Publications about genetic testing for metabolic disorders
  1. Home
  2. Science
  3. Familial Hypercholesterolemia Panel

Familial Hypercholesterolemia Panel

September 24, 2018

Disease summary:

Familial hypercholesterolemia (FH) is an autosomal dominant disorder characterized by severe elevations in total cholesterol and low-density lipoprotein cholesterol levels that lead to atherosclerotic plaque deposition in the coronary arteries and proximal aorta at an early age, leading to an increased risk for cardiovascular disease. FH is the most common inherited cardiovascular disease, and it accounts for 2%-3% of myocardial infarctions in individuals younger than age 60 years. Xanthomas around the eyelids and within tendons are frequently associated with FH and can be a helpful clinical sign. The major laboratory finding in FH-affected patients is extreme hypercholesterolemia, with low-density lipoprotein cholesterol levels. The most common cardiovascular disease in patients with FH is coronary artery disease, which may manifest as angina and myocardial infarction and more rarely stroke 1, 2, 3,.

An estimated 70%-95% of FH result from a heterozygous pathogenic variant in one of three genes (APOB, LDLR, PCSK9) 6. Recently, pathogenic variants in GHR, encoding growth hormone receptor, have been associated with a familial form of hypercholesterolemia 7 (Table 1).

Autosomal dominant

1/200 to 1/250 1, 1/10 in older Amish 2, 1/85 in Christian Lebanese 3, 1/72 to 1/100 in South African 3 and 1/67 in Ashkenazi Jewish population 3

Major clinical symptoms 1, 6:

  • Extreme hypercholesterolemia
  • Angina pectoris, myocardial infarction, peripheral vascular disease
  • Xanthomas around the eyelids and within the tendons of the elbows, hands, knees, and feet
  • Corneal arcus
  • Presence of the specific clinical features
  • Presence of elevated LDL-cholesterol levels in biochemical tests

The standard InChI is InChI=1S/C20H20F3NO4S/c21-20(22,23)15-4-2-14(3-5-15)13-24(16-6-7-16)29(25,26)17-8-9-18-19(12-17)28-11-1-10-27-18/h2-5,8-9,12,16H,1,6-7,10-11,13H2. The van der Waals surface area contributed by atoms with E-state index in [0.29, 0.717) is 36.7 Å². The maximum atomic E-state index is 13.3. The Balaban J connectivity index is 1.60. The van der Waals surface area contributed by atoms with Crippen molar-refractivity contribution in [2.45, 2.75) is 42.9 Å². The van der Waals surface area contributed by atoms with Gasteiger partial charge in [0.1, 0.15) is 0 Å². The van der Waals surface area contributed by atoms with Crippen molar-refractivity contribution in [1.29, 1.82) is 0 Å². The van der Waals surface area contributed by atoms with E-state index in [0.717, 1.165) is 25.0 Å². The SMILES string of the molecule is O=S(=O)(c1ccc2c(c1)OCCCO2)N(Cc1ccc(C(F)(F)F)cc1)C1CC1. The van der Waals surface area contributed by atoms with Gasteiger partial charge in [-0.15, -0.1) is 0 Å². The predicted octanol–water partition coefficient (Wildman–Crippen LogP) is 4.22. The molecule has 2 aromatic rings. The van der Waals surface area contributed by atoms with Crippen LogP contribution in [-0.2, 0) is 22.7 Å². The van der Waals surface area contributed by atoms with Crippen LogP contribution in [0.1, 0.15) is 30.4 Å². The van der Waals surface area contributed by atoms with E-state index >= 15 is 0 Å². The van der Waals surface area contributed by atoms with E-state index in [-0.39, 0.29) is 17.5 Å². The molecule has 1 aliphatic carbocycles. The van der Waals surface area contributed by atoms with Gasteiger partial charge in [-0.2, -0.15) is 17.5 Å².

• Positive family history of hypercholesterolemia or coronary artery disease
  • Identification of a heterozygous pathogenic variant in one of the following genes (Table 1): APOB, GHR, LDLR, PCSK9.

There is no actual cure for familial hypercholesterolemia to date, but many symptomatic treatments can relieve symptoms 6, 7.

  • Lipid-lowering therapy with statin-based regimens significantly increases survival and reduces morbidity in FH-affected patients.
  • Additional medications such as ezetimibe, bile acid binding resins, or PCSK9 inhibitors are also highly beneficial.
  • Proper nutrition and physical activity, physical and occupational therapy and others.
  • 27-hydroxylase deficiency (cerebrotendonous xanthomatosis), caused by biallelic pathogenic variants in CYP27A1
  • Hyperlipoproteinemia type III (familial dysbetalipoproteinemia) caused by biallelic pathogenic variants in APOE.
  • Sitosterolemia (phytosterolemia), caused by biallelic pathogenic variants in either ABCG5 or ABCG8.
  • Polygenic hypercholesterolemia
  • Familial combined hyperlipidemia (FCHL)

To confirm/establish the diagnosis, CENTOGENE offers the following tests:

  • Familial hypercholesterolemia NGS Panel
  • Familial hypercholesterolemia NGS Panel + CNV which includes full gene sequencing and additionally detection of large deletions and duplications from the NGS data
  • Individuals with a positive family history of familial hypercholesterolemia
  • Individuals with most common symptoms of familial hypercholesterolemia (regardless of family history)

Confirmation of a clinical diagnosis through genetic testing of familial hypercholesterolemia can allow for genetic counseling and may direct medical management. Moreover, family members at risk can be identified.